ERIC Number: ED249525
Record Type: RIE
Publication Date: 1984-Aug
Reference Count: 0
Pedagogy and Children's Literature: Amity or Hostility? An Examination of Education and the Literary Arts.
Preschool children experience literature early on through nursery rhymes, being read to, and tales told by parents and grandparents. This introduction to the literature of a child's culture, family, and times should be a most comfortable experience. On reaching school, however, the child will find that the demands of pedagogy become insistent over many curricular areas, including literature. For many students, literature of the most traditional and elevated types becomes an experience laden with drudgery, with the requirements of pursuit, analysis, and recall on demand. To add to the paradox, fine literature is tightly bound to the scheduled homework of school, the completion of tasks, and the regurgitation of lines, themes, characterizations, and plot arrangements. To these are added the internal concepts of the author's philosophy, motivations of characters, and perceptions of literary style and facility. All of this is subject to being graded, assessed, evaluated, and marked. This paradox between love of literature and the requirements of schooling has persisted and will continue. What needs to be dealt with is a recognition of the near-term and eventual effects of this process. An important concern is the need for improved preparation of the teacher of literature. Another aspect of the problem is the way literature is abridged, cut, censored, or rewritten in the Disney mode before it is presented to students. Finally, educators and parents must pay attention to students' interests and offer books that are in keeping with these interests. (HTH)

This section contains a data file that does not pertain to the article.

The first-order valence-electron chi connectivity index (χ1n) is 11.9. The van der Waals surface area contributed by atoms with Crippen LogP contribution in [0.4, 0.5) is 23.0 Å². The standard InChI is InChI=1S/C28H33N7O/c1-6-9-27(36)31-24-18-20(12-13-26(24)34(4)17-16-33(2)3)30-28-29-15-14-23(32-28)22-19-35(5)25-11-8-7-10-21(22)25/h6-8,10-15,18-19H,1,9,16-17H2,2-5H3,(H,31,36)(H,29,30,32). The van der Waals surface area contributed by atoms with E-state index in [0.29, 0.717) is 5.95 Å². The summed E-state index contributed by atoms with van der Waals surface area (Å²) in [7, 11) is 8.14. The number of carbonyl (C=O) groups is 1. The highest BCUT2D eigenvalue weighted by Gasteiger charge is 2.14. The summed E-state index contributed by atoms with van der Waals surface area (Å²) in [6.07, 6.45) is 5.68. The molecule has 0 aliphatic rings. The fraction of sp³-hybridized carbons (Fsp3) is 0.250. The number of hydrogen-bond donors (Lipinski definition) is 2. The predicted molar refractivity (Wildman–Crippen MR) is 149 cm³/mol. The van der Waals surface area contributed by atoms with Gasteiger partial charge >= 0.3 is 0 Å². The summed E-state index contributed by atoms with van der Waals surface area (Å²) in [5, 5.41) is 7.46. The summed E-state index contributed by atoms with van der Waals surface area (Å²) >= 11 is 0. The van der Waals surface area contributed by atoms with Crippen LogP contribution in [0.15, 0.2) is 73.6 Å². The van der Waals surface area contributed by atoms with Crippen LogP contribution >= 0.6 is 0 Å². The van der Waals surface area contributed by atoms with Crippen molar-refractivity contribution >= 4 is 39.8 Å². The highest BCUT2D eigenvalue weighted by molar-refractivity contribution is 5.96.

Publication Type: Opinion Papers; Speeches/Meeting Papers
Education Level: N/A
Audience: Teachers; Parents; Practitioners
Authoring Institution: N/A
Note: Paper presented at the International Congress of the International Federation for Modern Languages and Literatures (16th, Budapest, Hungary, August 22-27, 1984).